¶13 Appellees assert that we are not free to change the common law because the Legislature has expressly spoken in this area by its 1959 repeal of Oklahoma's dram shop act and its failure to reenact such provision since that time. We are not persuaded by this argument. The dram shop act was not selectively repealed for it was repealed when intoxicants were legalized in 1959. Because the Legislature has failed to act to impose civil liability, for reasons unknown, does not unequivocally demonstrate legislative intent. To hold otherwise, would be indulging in a type of psychoanalysis of the Legislature. We simply cannot conclude that statutory silence is here indicative of legislative intent to bar the cause of action before us.
¶14 We also cannot accede to the view urged by appellees that this area of law is better dealt with by the Legislature. We find that on the basis of the clear trend in this area we are free to establish a civil cause of action by an injured third person against a commercial vendor of liquor for on the premises consumption. In rendering the opinion of Vanderpool v. State, 672 P.2d 1153, 1157 (Okla. 1983), which modified the common law doctrine of governmental immunity, this Court stated in response to the oft-expressed view that if the doctrine is to be abrogated such should be done by the Legislature and not the courts of this State:
[725 P.2d 304]
"But having come to the conclusions that the judicially recognized doctrine of governmental immunity in its present state under the case law is no longer supportable in reason, justice or in light of the overwhelming trend against its recognition, our duty is clear. Where the reason for the rule no longer exists, that alone should toll its death knell."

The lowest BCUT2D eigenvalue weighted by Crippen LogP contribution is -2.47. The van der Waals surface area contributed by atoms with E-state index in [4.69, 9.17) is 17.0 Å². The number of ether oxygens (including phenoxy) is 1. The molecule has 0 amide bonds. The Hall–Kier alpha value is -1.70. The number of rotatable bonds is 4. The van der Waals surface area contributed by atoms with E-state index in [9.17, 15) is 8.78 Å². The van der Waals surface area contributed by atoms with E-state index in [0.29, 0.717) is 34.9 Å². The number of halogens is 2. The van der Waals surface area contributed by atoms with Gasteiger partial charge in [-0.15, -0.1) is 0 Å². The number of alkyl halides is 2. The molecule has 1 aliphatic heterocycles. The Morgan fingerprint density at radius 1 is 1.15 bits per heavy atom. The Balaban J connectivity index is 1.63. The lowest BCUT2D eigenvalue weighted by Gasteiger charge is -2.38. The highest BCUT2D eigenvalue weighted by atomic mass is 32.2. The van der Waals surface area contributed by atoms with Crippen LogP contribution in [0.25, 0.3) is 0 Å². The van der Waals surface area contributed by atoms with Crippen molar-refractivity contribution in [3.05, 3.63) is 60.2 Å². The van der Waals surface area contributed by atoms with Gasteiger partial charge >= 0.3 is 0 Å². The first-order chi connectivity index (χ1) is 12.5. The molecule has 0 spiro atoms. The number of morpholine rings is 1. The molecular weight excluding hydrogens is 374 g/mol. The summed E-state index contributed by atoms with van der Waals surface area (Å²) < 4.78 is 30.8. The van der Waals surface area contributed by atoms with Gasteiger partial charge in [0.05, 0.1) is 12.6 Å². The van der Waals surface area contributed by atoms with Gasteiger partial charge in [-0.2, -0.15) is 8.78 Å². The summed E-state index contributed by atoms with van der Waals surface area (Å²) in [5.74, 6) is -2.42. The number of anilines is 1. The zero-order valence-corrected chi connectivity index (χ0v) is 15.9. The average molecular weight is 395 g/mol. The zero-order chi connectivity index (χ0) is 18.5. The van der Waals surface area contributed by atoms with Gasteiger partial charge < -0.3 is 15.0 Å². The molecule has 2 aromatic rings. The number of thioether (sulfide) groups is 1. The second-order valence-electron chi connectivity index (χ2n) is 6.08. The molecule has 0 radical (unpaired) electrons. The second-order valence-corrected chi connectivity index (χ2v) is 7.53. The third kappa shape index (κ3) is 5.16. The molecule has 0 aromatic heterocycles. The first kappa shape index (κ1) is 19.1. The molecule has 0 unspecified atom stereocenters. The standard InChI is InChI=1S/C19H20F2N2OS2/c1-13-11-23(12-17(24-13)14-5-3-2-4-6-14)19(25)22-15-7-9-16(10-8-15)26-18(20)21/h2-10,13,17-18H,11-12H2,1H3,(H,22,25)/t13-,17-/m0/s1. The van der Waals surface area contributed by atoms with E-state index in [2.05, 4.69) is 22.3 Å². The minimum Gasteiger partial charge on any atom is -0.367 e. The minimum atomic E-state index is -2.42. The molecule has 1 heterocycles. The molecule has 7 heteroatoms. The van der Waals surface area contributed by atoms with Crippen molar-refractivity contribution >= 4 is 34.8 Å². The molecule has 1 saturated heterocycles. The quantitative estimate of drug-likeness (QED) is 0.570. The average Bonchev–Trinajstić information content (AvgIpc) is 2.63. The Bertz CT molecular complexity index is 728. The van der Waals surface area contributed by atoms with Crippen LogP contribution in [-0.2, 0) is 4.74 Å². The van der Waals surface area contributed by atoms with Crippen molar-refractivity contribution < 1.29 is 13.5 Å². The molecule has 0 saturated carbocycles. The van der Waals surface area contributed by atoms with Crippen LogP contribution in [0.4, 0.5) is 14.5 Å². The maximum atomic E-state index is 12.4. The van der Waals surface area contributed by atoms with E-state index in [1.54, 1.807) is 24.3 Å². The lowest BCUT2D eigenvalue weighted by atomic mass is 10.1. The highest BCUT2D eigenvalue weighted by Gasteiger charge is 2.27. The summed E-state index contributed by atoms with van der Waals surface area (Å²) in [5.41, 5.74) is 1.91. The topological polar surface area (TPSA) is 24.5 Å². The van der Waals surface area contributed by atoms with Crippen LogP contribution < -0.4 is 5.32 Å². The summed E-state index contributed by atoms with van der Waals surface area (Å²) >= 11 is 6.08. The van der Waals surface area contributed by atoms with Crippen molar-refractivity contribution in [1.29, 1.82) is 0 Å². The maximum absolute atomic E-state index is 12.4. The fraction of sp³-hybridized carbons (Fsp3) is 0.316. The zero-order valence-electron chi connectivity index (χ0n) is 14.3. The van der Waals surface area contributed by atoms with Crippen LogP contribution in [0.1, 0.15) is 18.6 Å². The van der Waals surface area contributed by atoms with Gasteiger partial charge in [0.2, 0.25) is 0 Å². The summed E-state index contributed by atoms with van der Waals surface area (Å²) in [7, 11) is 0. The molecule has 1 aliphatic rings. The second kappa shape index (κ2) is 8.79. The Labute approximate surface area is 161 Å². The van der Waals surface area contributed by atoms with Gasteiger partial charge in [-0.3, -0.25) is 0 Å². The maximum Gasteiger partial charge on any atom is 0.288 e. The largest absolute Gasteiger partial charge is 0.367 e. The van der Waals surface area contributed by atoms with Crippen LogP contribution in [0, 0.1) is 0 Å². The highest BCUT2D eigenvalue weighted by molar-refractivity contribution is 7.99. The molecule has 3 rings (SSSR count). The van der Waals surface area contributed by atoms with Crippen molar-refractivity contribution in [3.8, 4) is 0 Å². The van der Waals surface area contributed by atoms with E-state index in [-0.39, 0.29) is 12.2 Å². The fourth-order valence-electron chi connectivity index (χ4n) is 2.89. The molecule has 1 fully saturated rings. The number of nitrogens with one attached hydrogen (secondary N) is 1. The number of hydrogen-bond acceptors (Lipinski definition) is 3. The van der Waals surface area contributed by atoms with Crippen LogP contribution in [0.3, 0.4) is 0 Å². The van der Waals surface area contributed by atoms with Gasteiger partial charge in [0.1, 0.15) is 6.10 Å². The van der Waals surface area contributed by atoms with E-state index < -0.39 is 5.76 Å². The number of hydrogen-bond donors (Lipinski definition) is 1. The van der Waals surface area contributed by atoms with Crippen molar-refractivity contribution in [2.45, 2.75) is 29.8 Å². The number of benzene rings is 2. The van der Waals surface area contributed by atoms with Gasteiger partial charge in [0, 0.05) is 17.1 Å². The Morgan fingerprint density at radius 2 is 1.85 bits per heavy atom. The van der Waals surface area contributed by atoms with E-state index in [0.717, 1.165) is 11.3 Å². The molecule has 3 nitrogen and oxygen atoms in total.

¶15 We believe the application of the old common law rule of a tavern owner's nonliability in today's automotive society is unrealistic, inconsistent with modern tort theories and is a complete anachronism within today's society.
¶16 The automobile is a constant reminder of a changed and changing America. It has made a tremendous impact on every segment of society, including the field of jurisprudence. In the "horse and buggy" days the common law may not have been significantly affected by the sale of liquor to an intoxicated person. The common law of nonliability was satisfactory. With today's car of steel and speed it becomes a lethal weapon in the hands of a drunken imbiber. The frequency of accidents involving drunk drivers are commonplace. Its affliction of bodily injury to an unsuspecting public is also of common knowledge. Under such circumstances we are compelled to widen the scope of the common law.
¶17 We, thus, hold that one who sells intoxicating beverages for on the premises consumption has a duty to exercise reasonable care not to sell liquor to a noticeably intoxicated person. It is not unreasonable to expect a commercial vendor who sells alcoholic beverages for on the premises consumption to a person he knows or should know from the circumstances is already intoxicated, to foresee the unreasonable risk of harm to others who may be injured by such person's impaired ability to operate an automobile.